NATURE OF THE BEET
Beets are root vegetable closely related to chard and spinach. They are a descendant of the sea beet, a plant that has been eaten for thousands of years, according to “The Field Guide to Produce” by Aliza Green.
Season: They are available year-round, but the season peaks locally from June through August.
Nutrition: Raw beets contain 58 calories per cup, 4 grams of fiber, 11 percent of your daily vitamin C and 37 percent of your daily folate needs, according to www.nutritiondata.com.
How to store: Store unwashed beets in the refrigerator for up to three weeks. Because the greens take moisture from the root, cut off all but 1 inch of the greens before storage.
About those stains: Good ol’ red beets contain a dye called betacyanin that will dye anything — from countertops to napkins to fingertips — in its path. If you’re worried about staining your linens but love beets, check out the varieties of white, golden and Chioggia (also known as “candy cane”) beets, that are less likely to turn everything magenta.
— Sarah Henning
HOW TO FIX
Ready to try beets?
Pick firm beets that are small to medium in size, smooth and have bright greens. Lawrence’s Maria-Ines Ground, who grew up in Chile eating beets, prepares them raw, boiled or in soup. Jane Wohletz of Tomato Allie boils hers for about 25 minutes and eats them straight. Meanwhile, Diane Chrislip enjoys them in salad, with an orange glaze or boiled in other recipes.
In the produce kingdom, there might be no more divisive a vegetable than the beet.
Red and sweet, it’s low in calories but big on creating staunch “love it” or “hate it” camps.
The beet war is on. And it’s going strong on several fronts.
Front A: The television show “The Office,” where numerous jokes involve worker bee Dwight’s beet farm. Says boss Michael Scott: “Nobody likes beets, Dwight! Why don’t you grow something that everybody does like? You should grow candy! I’d love a piece of candy right now ... not a beet.”
Front B: President Obama can’t stand beets. First lady Michelle might have an organic garden going on the White House lawn, but you won’t find the vegetable on the president’s plate. He told The Associated Press in November, “I always avoid eating them.”
Front C: Your own dinner table. Whether it be a homecooked meal or a dinner out on the town, the mere presence of beets can leave a mark, and we’re not just talking about their ability to stain.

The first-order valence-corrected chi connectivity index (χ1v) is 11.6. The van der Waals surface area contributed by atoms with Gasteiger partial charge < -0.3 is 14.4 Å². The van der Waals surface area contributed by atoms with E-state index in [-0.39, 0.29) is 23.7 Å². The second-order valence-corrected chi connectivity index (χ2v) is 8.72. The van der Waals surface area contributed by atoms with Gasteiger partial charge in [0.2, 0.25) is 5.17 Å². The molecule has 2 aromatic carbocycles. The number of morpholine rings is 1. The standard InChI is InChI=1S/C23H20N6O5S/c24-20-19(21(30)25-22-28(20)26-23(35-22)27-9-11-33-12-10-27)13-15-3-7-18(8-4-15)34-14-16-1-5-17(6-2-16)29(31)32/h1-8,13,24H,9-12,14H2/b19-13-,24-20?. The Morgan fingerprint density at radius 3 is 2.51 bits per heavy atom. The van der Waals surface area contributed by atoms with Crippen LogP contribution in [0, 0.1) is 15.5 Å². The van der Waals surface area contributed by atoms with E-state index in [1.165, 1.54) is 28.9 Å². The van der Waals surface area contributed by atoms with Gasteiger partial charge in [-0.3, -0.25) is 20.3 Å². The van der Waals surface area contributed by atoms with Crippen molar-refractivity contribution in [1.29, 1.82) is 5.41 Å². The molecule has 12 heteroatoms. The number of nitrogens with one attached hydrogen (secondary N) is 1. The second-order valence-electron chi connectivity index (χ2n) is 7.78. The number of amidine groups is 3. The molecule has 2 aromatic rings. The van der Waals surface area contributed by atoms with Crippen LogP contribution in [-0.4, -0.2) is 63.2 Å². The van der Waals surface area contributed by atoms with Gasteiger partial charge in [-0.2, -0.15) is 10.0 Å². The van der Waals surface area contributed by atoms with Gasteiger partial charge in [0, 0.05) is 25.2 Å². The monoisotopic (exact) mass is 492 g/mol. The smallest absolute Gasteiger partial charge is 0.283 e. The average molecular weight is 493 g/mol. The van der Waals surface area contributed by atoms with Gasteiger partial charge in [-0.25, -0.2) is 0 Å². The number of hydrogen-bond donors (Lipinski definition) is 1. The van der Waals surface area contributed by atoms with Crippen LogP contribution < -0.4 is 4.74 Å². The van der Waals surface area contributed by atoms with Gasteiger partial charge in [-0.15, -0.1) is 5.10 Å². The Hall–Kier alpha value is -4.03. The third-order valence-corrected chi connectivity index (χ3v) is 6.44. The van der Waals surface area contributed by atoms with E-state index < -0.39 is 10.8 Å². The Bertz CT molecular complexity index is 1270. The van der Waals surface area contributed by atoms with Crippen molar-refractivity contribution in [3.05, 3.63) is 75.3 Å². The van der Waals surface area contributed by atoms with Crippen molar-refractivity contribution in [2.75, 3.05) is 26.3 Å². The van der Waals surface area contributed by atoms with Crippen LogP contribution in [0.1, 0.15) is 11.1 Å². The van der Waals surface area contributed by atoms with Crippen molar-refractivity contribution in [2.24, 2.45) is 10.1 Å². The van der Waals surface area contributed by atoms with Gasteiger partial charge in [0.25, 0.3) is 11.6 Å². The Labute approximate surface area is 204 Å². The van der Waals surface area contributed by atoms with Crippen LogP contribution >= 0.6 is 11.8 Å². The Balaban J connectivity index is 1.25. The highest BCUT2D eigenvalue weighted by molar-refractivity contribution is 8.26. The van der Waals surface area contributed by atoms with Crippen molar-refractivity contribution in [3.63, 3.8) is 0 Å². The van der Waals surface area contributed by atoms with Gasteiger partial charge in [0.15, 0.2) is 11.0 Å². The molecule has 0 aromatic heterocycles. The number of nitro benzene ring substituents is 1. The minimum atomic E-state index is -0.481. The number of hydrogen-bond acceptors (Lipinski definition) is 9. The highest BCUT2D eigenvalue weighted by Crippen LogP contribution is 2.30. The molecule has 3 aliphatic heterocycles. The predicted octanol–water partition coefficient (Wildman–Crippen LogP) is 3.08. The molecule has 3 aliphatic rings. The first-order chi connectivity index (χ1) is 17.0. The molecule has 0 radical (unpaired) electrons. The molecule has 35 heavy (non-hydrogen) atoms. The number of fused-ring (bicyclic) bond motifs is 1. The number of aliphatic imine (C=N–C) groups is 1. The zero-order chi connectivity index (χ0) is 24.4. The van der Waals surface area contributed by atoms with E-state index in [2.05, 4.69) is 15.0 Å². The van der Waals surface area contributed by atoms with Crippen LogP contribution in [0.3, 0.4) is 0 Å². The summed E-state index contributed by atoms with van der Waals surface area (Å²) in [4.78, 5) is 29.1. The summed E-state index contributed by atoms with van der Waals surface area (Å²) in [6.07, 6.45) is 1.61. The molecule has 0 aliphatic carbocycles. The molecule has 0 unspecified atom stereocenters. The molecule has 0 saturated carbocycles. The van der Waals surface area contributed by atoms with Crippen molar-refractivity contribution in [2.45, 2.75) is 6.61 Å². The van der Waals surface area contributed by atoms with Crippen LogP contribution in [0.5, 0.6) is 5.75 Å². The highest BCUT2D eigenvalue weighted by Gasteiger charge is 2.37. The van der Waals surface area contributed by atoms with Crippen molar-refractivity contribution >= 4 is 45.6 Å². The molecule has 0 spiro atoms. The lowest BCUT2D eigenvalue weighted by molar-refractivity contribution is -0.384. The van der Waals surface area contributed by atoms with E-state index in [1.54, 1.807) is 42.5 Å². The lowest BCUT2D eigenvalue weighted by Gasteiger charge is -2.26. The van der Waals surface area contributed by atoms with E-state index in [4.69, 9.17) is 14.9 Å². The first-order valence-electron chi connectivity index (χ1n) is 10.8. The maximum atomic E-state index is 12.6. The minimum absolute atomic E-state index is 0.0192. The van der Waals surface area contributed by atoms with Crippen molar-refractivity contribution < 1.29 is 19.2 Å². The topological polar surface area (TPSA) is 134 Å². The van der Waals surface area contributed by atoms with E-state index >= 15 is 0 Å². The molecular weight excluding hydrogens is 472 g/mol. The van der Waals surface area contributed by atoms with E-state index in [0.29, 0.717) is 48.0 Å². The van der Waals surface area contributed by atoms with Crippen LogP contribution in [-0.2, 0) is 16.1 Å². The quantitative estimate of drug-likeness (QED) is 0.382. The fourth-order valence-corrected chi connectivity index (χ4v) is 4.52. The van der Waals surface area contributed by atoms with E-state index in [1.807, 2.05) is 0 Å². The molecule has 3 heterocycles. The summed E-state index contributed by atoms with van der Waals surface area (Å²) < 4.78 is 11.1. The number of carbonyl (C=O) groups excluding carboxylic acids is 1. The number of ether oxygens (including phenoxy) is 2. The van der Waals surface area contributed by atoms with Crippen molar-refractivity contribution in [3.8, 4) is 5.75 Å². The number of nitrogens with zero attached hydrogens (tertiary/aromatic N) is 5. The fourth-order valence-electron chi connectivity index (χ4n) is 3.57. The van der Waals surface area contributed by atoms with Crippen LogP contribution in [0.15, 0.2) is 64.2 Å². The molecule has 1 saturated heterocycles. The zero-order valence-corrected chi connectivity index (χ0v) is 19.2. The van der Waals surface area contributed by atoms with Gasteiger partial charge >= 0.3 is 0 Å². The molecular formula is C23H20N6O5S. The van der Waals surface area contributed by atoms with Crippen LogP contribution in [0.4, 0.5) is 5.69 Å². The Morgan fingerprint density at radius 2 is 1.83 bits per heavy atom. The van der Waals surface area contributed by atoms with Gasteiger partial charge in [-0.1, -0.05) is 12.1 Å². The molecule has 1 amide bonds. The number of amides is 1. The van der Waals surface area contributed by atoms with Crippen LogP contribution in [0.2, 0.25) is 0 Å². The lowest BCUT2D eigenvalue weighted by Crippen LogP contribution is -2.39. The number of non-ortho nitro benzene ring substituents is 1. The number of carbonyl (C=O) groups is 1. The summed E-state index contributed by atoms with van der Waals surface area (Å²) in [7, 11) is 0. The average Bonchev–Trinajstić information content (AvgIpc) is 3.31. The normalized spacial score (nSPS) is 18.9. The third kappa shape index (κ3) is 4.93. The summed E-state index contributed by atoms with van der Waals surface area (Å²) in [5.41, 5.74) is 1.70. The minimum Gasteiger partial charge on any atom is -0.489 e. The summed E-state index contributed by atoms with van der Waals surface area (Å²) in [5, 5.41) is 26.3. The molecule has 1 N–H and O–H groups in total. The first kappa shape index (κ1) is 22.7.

Diane Chrislip of Eudora is firmly behind the little red roots, and she’s working hard to get her grandchildren on her side. Standing in her way? Her husband. Commence the beet battle.
“My husband won’t touch the beets,” Chrislip says. “But my grown kids and grandkids eat them.”
She says having the children work in the garden, as well as using just the right recipe, has helped cultivate a love of beets.
“When kids help in the garden, I think it makes them more willing to try things because they’ve been involved in planting and growing things. I think it kind of entices them a little bit,” Chrislip says.
Even adults might be so leery of beets as to go their whole lives without trying them. That’s what happened to Jane Wohletz, who runs Tomato Allie at the market with her husband, Jerry. Having requests upon requests from beet lovers, the Lawrence resident decided to give them a whirl after all.
“I never grew them because, honestly, I never ate them, and I always grow what I like. So I thought, ‘OK, I’ll grow beets this year.’ ... We grew them and I thought, ‘I better taste these things, so I know what I’m selling’ — love them,” says Wohletz, who prefers her beets boiled and straight-up. “Oh my God, I never knew!”
For all the love-hate talk, there is one place in town where beet lovers often loudly show their devotion: WheatFields Bakery Cafe, 904 Vt. There, thanks to the presence of beets on the restaurant’s basic salad, beet lovers help the restaurant go through 75 pounds of the vegetable a week. Some folks — stop reading, Mr. President — even ask for only beets.